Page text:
USAID’s purpose in Bolivia since 1964 has been to help the Bolivian government improve the lives of ordinary Bolivians. All USAID programs have been supportive of the Bolivian government’s National Development Plan, and have been fully coordinated with appropriate government agencies. The United States government has worked in a dedicated fashion over the past five years to establish a relationship based on mutual respect, dialogue, and cooperation with the Bolivian government. This action is further demonstration that the Bolivian government is not interested in that vision.
What is most regrettable is that those who will be most hurt by the Bolivian government’s decision are the Bolivian citizens who have benefited from our collaborative work on education, agriculture, health, alternative development, and the environment.
Susan Rice and the Real Terror Behind Boston
On April 23, 2013, the U.S. ambassador to the UN, Susan Rice, decided to launch into another contemptibly shrill outburst. She has become quite notorious for these. In addition, she has a long track record of using the forum of the UN Security Council, and her position within it, to spread demonological fantasies about those targeted for liquidation by the U.S., everything from the racist fear mongering of “African mercenaries” being flown into Libya to massacre protesters, to her obscene remarks about Viagra being distributed to Libyan troops told to rape opponents–which U.S. intelligence publicly and flatly contradicted. Having so antagonized all others, to the extent that few diplomats can stomach working with her at the UN, Susan Rice felt that she nonetheless had the authority–even the credibility–to try to publicly flog a distinguished scholar of international law and a UN rapporteur, Richard Falk. Here is what she said:
Outraged by Richard Falk’s highly offensive Boston comments. Someone who spews such vitriol has no place at the UN. Past time for him to go.
— Susan Rice (@AmbassadorRice) April 24, 2013
This calculated “outrage” was thrown up apparently in response to an essay by Richard Falk, so please see:
….Aside from the dangers and unacceptability of promiscuous wars, there are other serious deficiencies in how the United States sees itself in the world. We should be worried by the taboo at this moment of 24/7 self-congratulatory commentary imposed on any type of self-scrutiny by either the political leadership or the mainstream media….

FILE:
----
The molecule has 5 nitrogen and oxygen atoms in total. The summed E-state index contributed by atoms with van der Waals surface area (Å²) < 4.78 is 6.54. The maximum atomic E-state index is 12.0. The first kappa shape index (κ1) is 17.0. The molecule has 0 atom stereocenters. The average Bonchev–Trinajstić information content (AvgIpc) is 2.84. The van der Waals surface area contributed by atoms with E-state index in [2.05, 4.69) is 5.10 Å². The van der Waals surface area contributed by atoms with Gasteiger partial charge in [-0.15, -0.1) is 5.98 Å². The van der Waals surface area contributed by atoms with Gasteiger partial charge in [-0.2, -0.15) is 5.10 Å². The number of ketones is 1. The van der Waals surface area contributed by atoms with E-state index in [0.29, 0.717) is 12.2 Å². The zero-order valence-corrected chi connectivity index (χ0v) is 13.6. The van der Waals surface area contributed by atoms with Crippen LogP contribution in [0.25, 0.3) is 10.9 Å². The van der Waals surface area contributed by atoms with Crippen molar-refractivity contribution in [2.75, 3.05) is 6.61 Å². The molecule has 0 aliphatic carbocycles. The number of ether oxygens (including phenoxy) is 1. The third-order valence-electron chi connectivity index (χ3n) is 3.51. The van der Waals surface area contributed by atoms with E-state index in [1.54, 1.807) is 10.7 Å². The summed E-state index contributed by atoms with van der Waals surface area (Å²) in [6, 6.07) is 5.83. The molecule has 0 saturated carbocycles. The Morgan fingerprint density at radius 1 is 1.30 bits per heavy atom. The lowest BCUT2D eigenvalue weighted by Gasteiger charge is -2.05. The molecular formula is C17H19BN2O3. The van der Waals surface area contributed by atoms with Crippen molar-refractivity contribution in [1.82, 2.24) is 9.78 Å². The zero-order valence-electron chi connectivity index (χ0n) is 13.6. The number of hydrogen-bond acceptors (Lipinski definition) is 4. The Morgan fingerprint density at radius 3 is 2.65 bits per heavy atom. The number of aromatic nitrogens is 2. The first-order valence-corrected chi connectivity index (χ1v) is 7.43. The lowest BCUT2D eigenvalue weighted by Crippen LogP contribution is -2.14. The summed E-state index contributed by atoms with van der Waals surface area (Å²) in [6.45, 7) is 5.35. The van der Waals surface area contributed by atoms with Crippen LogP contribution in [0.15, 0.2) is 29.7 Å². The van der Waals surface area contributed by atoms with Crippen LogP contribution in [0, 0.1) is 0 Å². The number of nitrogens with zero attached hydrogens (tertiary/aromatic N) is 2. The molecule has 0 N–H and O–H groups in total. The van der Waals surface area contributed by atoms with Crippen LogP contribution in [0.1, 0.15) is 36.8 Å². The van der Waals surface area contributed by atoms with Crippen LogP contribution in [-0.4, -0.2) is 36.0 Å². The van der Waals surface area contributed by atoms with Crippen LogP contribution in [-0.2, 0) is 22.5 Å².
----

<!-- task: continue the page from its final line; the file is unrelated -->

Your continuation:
The American global domination project is bound to generate all kinds of resistance in the post-colonial world. In some respects the United States has been fortunate not to experience worse blowbacks…
….America’s military prowess and the abiding confidence of its leaders in hard power diplomacy makes the United States a menace to the world and to itself….
….Such bipartisan support for maintaining the globe-girdling geopolitics runs deep in the body politic, and is accompanied by the refusal to admit the evidence of national decline. The signature irony is that the more American decline is met by a politics of denial, the more rapid and steep will be the decline, and the more abrupt and risky will be the necessary shrinking of the global leadership role so long played by the United States. We should be asking ourselves at this moment, “how many canaries will have to die before we awaken from our geopolitical fantasy of global domination?”
This is one of the very few, and very sane and candid analyses that came out by a U.S. writer in the period after what was a relatively minor attack in Boston–just a tiny little taste of what the U.S. and its allies help to deliver to the streets of Damascus on any given day of the year. As usual, the hysterical response from many was that somehow Falk was saying those who died in Boston somehow “deserved” to be killed. We have heard this rubbish enough times before, it is the familiar rote denunciation that mindlessly comes forth from the permanent infants of empire. Being American, their culture trains them to think that everything should be reduced to the individual, and to the personal qualities of the individual, assessed in terms of merit–hence, someone killed in an attack should be discussed in terms of “not having deserved” or having deserved to die, depending on the nationality and location of the victim. This same excuse for a vulgar abdication of critical and independent thought–what might better help U.S. commentators to actualize their ideals of individuality, rather than participating in the choir of state as just another soprano–is the same that was visited upon Ward Churchill several years ago, and numerous other academics, including this writer. At some point, some of these shrill screamers of imperial-sentimentalist nonsense will wake up and remember that it was the CIA itself that coined the term “blowback,” and that more sober minds are aware that there must always be at least some consequences for being the world’s leading oppressor and serial abuser. “Get used to it,” and get over yourselves already–people are watching.